February’s star plant – Chaenomeles or Japanese Quince

So I’ll confess straight away that Chaenomeles (or Japanese Quince) is one of my all-time favourite shrubs. It comes in shades from white, through red, orange and peach – but for me, the only colour is red.

The flowers of the Japanese Quince emerge with the first of the crocuses, and continue for several months. The blooms resemble apple blossom (they’re in the same family), and shine, jewel-like, in the spring sunshine.

Once the flowers finally fade, you’ll still have attractive, glossy leaves and, in the autumn, pretty little fruits, which turn from green to gold. The fruit is ornamental, but can also be used in the same way as a true quince – in jams or pickles.

Now, I’ve got a large quince tree in my garden, which I planted in a moment of nostalgia 10 years ago. Most years it produces more fruit that I can jam, jelly, pickle or give away – so I’ve never tried cooking with the much smaller fruit of the Japanese Quince. However, the fruit of the Japanese Quince is rich in vitamins, and high in pectin (which means it will set well). If you’d like to give it a go, there’s a recipe for Japanese Quince Jelly here.

Most of the Chaenomeles sold in the UK originate from two species. Chaenomeles speciosa originated in China, but was cultivated for many years in Japan, from where it was brought to the UK in the end of the eighteenth century. Chaenomeles japonica grew wild in Japan, and was introduced here around the end of the nineteenth century.

Whereas Chaenomeles speciosa is a tall, spreading plant, Chaenomeles japonica is smaller and shrubbier, and tends to sucker. Many of the most popular cultivars come from a hybrid of both, known as Chaenomeles x superba – probably the best choice for a small garden. ‘Crimson and Gold’, with red flowers and gold stamens is widely available. ‘Nicoline‘ is another recommended red-flowered cultivar.

Many lovely cultivars come in shades other than red. However, because Japanese Quince flowers early, the blooms can be damaged by rain, wind and frost – this damage is less noticeable on the red-flowered cultivars than the paler colours. Not that I’m trying to influence you!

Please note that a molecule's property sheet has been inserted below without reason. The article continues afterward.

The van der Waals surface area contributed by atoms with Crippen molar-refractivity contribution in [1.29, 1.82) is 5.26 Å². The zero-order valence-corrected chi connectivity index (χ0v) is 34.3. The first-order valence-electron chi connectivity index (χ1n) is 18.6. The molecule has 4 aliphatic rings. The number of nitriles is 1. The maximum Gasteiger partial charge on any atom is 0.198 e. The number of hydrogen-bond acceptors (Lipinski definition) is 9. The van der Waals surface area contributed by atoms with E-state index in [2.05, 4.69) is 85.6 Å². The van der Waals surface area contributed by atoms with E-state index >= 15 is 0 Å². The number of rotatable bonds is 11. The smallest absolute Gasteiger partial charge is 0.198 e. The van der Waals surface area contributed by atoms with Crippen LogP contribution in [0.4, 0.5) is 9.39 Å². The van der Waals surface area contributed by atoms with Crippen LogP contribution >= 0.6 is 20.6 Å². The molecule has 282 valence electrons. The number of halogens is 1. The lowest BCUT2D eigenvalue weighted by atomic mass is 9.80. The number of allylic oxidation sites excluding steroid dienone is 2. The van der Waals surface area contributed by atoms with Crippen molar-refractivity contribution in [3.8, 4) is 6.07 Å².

Japanese Quince is a tough, and easy to grow shrub. It will grow happily in most situations, either in full sun or part shade. It is generally free from pests and diseases, and once planted, little care is needed except for an annual mulch and feed.

These are great wildlife plants as well: the flowers provide early nectar for bees and other insects, and the thorny network of branches are a great shelter and hiding place for birds. (I have planted a Japanese Quince by our birdbath, and it’s lovely to watch the bluetits hopping from one to the other).

Some garden designers are a bit sniffy about the Japanese Quince, and label it as old fashioned. Well, maybe then I’m old fashioned too – because I think everyone should have at least one Japanese Quince in their garden to welcome in the spring.

Image credits:
Japanese quince” (CC BY 2.0) by sammydavisdog
Japanese_Quince” (CC BY-SA 2.0) by Aardvark of Fnord
Flowering Quince – Chaenomeles” (CC BY-ND 2.0) by brianfuller6385
Flowering Quince” (CC BY-ND 2.0) by timpeartrice

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